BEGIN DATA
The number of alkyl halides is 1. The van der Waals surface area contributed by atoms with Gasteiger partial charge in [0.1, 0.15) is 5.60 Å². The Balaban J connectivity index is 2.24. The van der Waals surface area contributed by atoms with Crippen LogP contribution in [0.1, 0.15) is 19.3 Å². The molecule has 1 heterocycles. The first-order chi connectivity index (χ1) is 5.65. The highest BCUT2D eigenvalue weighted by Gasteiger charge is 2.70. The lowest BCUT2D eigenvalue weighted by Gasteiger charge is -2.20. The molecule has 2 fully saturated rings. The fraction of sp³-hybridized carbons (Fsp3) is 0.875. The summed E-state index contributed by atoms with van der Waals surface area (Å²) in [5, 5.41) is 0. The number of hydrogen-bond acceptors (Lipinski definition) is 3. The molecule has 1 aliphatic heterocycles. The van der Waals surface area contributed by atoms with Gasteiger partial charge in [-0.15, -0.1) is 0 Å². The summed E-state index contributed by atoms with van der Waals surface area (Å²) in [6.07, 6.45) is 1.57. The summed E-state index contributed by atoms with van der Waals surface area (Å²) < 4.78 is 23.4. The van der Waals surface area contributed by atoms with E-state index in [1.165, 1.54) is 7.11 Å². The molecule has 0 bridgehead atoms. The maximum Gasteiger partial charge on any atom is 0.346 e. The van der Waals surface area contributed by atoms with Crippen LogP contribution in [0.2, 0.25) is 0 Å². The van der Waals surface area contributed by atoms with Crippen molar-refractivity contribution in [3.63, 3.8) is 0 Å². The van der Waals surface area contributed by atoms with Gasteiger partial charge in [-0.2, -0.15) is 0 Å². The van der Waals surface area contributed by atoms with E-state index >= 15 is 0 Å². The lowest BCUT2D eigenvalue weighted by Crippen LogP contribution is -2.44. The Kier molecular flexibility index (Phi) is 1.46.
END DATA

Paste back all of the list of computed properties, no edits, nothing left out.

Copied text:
The number of alkyl halides is 1. The van der Waals surface area contributed by atoms with Gasteiger partial charge in [0.1, 0.15) is 5.60 Å². The Balaban J connectivity index is 2.24. The van der Waals surface area contributed by atoms with Crippen LogP contribution in [0.1, 0.15) is 19.3 Å². The molecule has 1 heterocycles. The first-order chi connectivity index (χ1) is 5.65. The highest BCUT2D eigenvalue weighted by Gasteiger charge is 2.70. The lowest BCUT2D eigenvalue weighted by Gasteiger charge is -2.20. The molecule has 2 fully saturated rings. The fraction of sp³-hybridized carbons (Fsp3) is 0.875. The summed E-state index contributed by atoms with van der Waals surface area (Å²) in [5, 5.41) is 0. The number of hydrogen-bond acceptors (Lipinski definition) is 3. The molecule has 1 aliphatic heterocycles. The van der Waals surface area contributed by atoms with Gasteiger partial charge in [-0.15, -0.1) is 0 Å². The summed E-state index contributed by atoms with van der Waals surface area (Å²) in [6.07, 6.45) is 1.57. The summed E-state index contributed by atoms with van der Waals surface area (Å²) < 4.78 is 23.4. The van der Waals surface area contributed by atoms with E-state index in [1.165, 1.54) is 7.11 Å². The molecule has 0 bridgehead atoms. The maximum Gasteiger partial charge on any atom is 0.346 e. The van der Waals surface area contributed by atoms with Crippen LogP contribution in [0.2, 0.25) is 0 Å². The van der Waals surface area contributed by atoms with Crippen molar-refractivity contribution in [3.63, 3.8) is 0 Å². The van der Waals surface area contributed by atoms with Gasteiger partial charge in [-0.2, -0.15) is 0 Å². The van der Waals surface area contributed by atoms with E-state index >= 15 is 0 Å². The lowest BCUT2D eigenvalue weighted by Crippen LogP contribution is -2.44. The Kier molecular flexibility index (Phi) is 1.46.